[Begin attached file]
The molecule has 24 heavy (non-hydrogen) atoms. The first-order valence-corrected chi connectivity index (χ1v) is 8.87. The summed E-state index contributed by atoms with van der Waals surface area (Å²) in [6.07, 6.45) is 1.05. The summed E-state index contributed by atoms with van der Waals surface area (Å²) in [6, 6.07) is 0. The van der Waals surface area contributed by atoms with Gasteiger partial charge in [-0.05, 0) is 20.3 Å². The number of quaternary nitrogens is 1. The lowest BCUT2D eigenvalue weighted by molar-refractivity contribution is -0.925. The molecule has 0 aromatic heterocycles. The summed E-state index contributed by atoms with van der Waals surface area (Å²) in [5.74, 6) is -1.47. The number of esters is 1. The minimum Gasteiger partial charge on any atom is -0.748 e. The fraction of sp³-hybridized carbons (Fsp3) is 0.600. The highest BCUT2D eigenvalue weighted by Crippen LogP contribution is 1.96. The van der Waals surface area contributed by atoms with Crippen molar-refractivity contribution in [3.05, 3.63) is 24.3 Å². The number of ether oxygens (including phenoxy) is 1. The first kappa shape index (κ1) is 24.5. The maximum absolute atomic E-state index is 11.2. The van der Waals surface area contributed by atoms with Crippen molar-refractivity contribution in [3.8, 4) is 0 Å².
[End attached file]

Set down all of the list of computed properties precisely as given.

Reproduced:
The molecule has 24 heavy (non-hydrogen) atoms. The first-order valence-corrected chi connectivity index (χ1v) is 8.87. The summed E-state index contributed by atoms with van der Waals surface area (Å²) in [6.07, 6.45) is 1.05. The summed E-state index contributed by atoms with van der Waals surface area (Å²) in [6, 6.07) is 0. The van der Waals surface area contributed by atoms with Gasteiger partial charge in [-0.05, 0) is 20.3 Å². The number of quaternary nitrogens is 1. The lowest BCUT2D eigenvalue weighted by molar-refractivity contribution is -0.925. The molecule has 0 aromatic heterocycles. The summed E-state index contributed by atoms with van der Waals surface area (Å²) in [5.74, 6) is -1.47. The number of esters is 1. The minimum Gasteiger partial charge on any atom is -0.748 e. The fraction of sp³-hybridized carbons (Fsp3) is 0.600. The highest BCUT2D eigenvalue weighted by Crippen LogP contribution is 1.96. The van der Waals surface area contributed by atoms with Crippen molar-refractivity contribution in [3.05, 3.63) is 24.3 Å². The number of ether oxygens (including phenoxy) is 1. The first kappa shape index (κ1) is 24.5. The maximum absolute atomic E-state index is 11.2. The van der Waals surface area contributed by atoms with Crippen molar-refractivity contribution in [3.8, 4) is 0 Å².